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January, 2015
Volume 2, Issue 1
 
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THE BUSKLAW NEWSLETTER
 

 
MANY LAWYERS WRITE CONTRACTS.

I WRITE CONTRACTS IN PLAIN ENGLISH.

I SPECIALIZE IN INFORMATION TECHNOLOGY TRANSACTIONS.

I HAVE OTHER CORPORATE LAW EXPERTISE TOO.
Focus on:

Contractual Liability for Damages Caused by Malicious Code
 
Most information technology contracts contain vendor-oriented liability limitations or exclusions for damages caused by malware or viruses in the product being acquired. Vendors argue that their products would cost a lot more if they had to be liable for these damages. They also contend that the likely result of malicious code is customer data loss or corruption, but the customer should be responsible for backing up its data and restoring to a previous uncontaminated version if need be. They point out that it is nearly impossible to put an objective price tag on the loss of customer data. And they don’t want to give a blank check to the customer under these circumstances.
 
In the context of data loss, these arguments have some validity. But there is a recent case of malware causing physical damage as described by Wired Magazine here: http://www.wired.com/2015/01/german-steel-mill-hack-destruction/. This article reports that hackers penetrated an unnamed steel mill in Germany and disrupted control systems to such a degree that a blast furnace could not be properly shut down, resulting in “massive”—though unspecified—damage.
 
What this means for IT customers is clear: pay careful attention to the risk-shifting provisions in your vendor contracts! Make sure that the damages exclusion or limitation provisions don’t let the vendor off the hook for physical property loss or damage caused by malware in the vendor’s system or software. And make sure that the vendor can’t argue that the normal contractual provision excluding indirect, incidental, or consequential damages extends to loss or damage to physical property. And if there is a limitation on direct damages for physical property loss or damage, the dollar amount of the limitation should be based on a reasonable assessment of what the customer could lose if the malware in the vendor’s product gets lose inside the customer’s network.
 
Finally, IT customers should obtain cyber risk insurance and make sure that there are no exclusions in the policy that would apply to exclude the insurer’s obligation to pay for physical loss or damage resulting from a hacker’s intrusion.  In my experience, cyber risk insurance has grown more affordable in recent years, and the scope of insurable occurrences has broadened (and the list of policy exclusions has decreased). If you don’t yet have cyber risk insurance, it is definitely worth investigating! But don't buy the policy without having an experienced attorney review it. (Note that your insurance broker has a vested interest in just selling you the policy.) 

 
LEGAL DECISION OF NOTE:
The case of Doe v. Henry Ford Health System decided by the Michigan Court of Appeals on December 18, 2014.
 
Why is this decision important?  

Because the court decided that "actual injury" is necessary for plaintiff to recover damages in data breach incidents. And damages can't be "presumed" from the hacker's intrusion into a network containing plaintiff's personal information. Plaintiff must suffer actual damages to establish Defendant's liability for them; e.g., the cost of correcting identity theft resulting from the hacker's theft of the plaintiff's personal information. This is now the law in Michigan, unless the decision is appealed to and reversed by the Michigan Supreme Court.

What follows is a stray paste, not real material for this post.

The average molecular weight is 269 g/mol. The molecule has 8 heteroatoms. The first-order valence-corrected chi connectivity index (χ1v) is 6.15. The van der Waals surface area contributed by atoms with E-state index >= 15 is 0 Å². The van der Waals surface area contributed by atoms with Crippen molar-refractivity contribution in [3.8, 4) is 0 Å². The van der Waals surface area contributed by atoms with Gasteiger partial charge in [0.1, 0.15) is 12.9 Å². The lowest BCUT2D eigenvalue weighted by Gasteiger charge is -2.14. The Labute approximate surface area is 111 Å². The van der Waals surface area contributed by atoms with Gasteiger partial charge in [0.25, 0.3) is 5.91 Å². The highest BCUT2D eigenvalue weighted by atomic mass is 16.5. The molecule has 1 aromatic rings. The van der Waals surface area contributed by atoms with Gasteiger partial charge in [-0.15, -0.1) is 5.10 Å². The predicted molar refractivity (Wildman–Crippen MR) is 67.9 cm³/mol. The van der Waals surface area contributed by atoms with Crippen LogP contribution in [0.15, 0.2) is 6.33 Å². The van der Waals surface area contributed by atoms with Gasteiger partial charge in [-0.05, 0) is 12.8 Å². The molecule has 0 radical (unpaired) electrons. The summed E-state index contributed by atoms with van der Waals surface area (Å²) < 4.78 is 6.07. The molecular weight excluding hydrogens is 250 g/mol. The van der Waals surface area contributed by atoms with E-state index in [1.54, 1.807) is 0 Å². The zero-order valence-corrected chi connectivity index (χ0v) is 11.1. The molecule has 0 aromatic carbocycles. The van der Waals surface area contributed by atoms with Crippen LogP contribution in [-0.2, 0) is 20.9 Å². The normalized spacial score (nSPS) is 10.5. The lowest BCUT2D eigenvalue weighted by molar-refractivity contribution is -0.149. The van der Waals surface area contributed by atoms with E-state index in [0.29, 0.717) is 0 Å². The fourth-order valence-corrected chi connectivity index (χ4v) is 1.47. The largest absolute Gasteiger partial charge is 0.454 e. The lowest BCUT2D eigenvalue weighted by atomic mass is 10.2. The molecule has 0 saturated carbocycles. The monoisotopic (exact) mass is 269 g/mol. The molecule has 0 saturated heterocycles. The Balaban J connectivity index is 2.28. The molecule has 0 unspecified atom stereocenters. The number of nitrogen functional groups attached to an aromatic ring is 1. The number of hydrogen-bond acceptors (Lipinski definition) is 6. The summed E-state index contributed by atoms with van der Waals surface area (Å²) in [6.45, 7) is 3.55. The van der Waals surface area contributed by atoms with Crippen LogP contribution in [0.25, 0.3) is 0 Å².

PLAIN ENGLISH ARTICLE OF THE MONTH 

My article, "Fighting the Good Fight: Plain-Language Tales from the Corporate Trenches," was published in the January, 2015 issue of the Michigan Bar Journal
 
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Chadwick C. Busk
 
ABOUT CHAD:
 
For 34 years, as in-house counsel, I handled the legal aspects of all IT deals for a major West Michigan retailer.
I reviewed, drafted, and negotiated a lot of other contracts too. 

I write contracts in Plain English, i.e., with no legal jargon.
I'm a 1974 Hope College graduate (magna cum laude) and a 1977 graduate of Notre Dame Law School.
I retired from my in-house position in June, 2014, to focus on writing contracts extremely well for the benefit of my corporate clients.  
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HOW TO GET PREVIOUS BUSKLAW NEWSLETTERS:

Interested in BUSKLAW Newsletters from prior months? Here are the links: 

 
Month/Year Topic Link
September 2014 Why Plain English http://eepurl.com/2o_Jv
October 2014 IT SOWs from the Customer’s Perspective http://eepurl.com/4N4v5
November 2014 Master Professional Services Agreements http://bit.ly/1I0RhUc
 
December 2014 How NOT to Form a Contract by Your Email http://eepurl.com/-imVf
 
 

Please visit my website for more articles and more about my areas of expertise. 

Let me know if there are any legal topics related to commercial or IT contracts that you would like me to discuss in future newsletters. 

 

And please consider sharing this newsletter with your colleagues! 

DISCLAIMER AND CONTACT INFORMATION:

Copyright © 2015 BUSKLAW PLC. All rights reserved.


Nothing in this newsletter can be construed to be legal advice or create an attorney-client relationship with the reader. If you would like to find out more about me or my services, please email me or call me at 616-951-3947. 


My email address is: 
busklaw@charter.net

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